Notorious for conceiving every element of her sound from the ground up, including the artwork that contextualises the journey, Maya Jane Coles doesn’t falter with her ambitious sophomore effort, Take Flight. From the moment you’re greeted by the surreal, monochromatic illustrations of her album art and the brooding synths that lead album opener “Weak”, you know that you’ll be spared the sonic Stevia that woefully sweetens mainstream electronica, instead presented with a complex soundscape that’s dark, raw and encourages you to chew all the way through its 24 tracks to reach satisfaction and nourishment.
A few years have passed since we last caught up with the British-Japanese DJ-producer ahead of ZoukOut 2014, but Coles lets us in once more to share on her monumental new album, performing to the camera for the first time, and addressing a popular theory about a hidden meaning in one of her latest songs.
Hey Maya! Take Flight is certainly your most expansive work to date with a whopping 24 tracks. Considerably longer and more diverse than any previous release, what were some of the greatest challenges or lessons learnt in putting the album together?
I just make so much music and a lot of it never even sees the light of day. I guess you can only have so many releases out at once without over saturating the market. Over the years, I was finding more and more tracks stacking up on the side every time I would work on a release, whether it just be singles, EPs or full-length albums. So, this time round, it just made way more sense to put out a double album and really fit everything that I wanted on one release. I wanted to make a statement. I never just work with one style. There was just no way I could fit the current stuff I’d been working on onto just one disc without compromising quite a lot. The album isn’t about hit singles; it’s a very personal musical journey that I want people to be able to listen through from start to finish, and hopefully something that will still be relevant for years to come.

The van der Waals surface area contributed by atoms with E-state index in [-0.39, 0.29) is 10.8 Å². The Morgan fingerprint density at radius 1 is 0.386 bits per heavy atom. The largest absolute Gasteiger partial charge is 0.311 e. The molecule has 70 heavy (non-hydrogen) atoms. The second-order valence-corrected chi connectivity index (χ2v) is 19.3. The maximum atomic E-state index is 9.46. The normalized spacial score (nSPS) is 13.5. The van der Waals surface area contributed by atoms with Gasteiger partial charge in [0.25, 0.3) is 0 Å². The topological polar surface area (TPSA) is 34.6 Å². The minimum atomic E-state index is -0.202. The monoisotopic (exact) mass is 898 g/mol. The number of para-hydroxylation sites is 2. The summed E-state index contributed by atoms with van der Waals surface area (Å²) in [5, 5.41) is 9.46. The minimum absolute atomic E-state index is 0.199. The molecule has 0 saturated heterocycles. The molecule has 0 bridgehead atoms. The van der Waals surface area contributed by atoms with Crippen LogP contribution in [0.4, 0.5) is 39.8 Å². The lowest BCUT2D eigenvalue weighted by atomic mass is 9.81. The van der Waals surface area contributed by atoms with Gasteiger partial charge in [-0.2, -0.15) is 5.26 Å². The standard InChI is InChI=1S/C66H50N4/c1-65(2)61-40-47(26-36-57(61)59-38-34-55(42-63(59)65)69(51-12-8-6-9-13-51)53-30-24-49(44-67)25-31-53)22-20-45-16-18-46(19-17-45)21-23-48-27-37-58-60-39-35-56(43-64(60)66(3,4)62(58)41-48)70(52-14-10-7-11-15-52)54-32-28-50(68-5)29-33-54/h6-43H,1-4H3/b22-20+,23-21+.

The listening experience begins in a very trip-hop sphere, and progresses towards house by the end of the second disc. However, they’re all tied by the same textured, dark thread. Did you have to get into a particular headspace to channel this sound, or did it manifest itself unconsciously?
My sound really isn’t something I specifically try to achieve; it somehow just manages to come out the way it does. Even if the genre, style and tempo are completely different, I can’t change my personality within the track. I guess that’s a good thing? Haha.
The album artwork you designed for Take Flight is also quite intriguing for its depiction of one’s consuming thoughts, and feels somewhat at odds with the album’s positive title. Can you tell us more about this?
I love drawing and painting. I’ve always been into really dark and unusual illustrations. I also love Japanese design, characters and manga-influenced stuff. My drawings are a mash up of all those things, darkness mixed with cuteness. It’s all for fun, there’s nothing too serious behind it. I just love the juxtaposition of dark and light. Just like my music, I guess!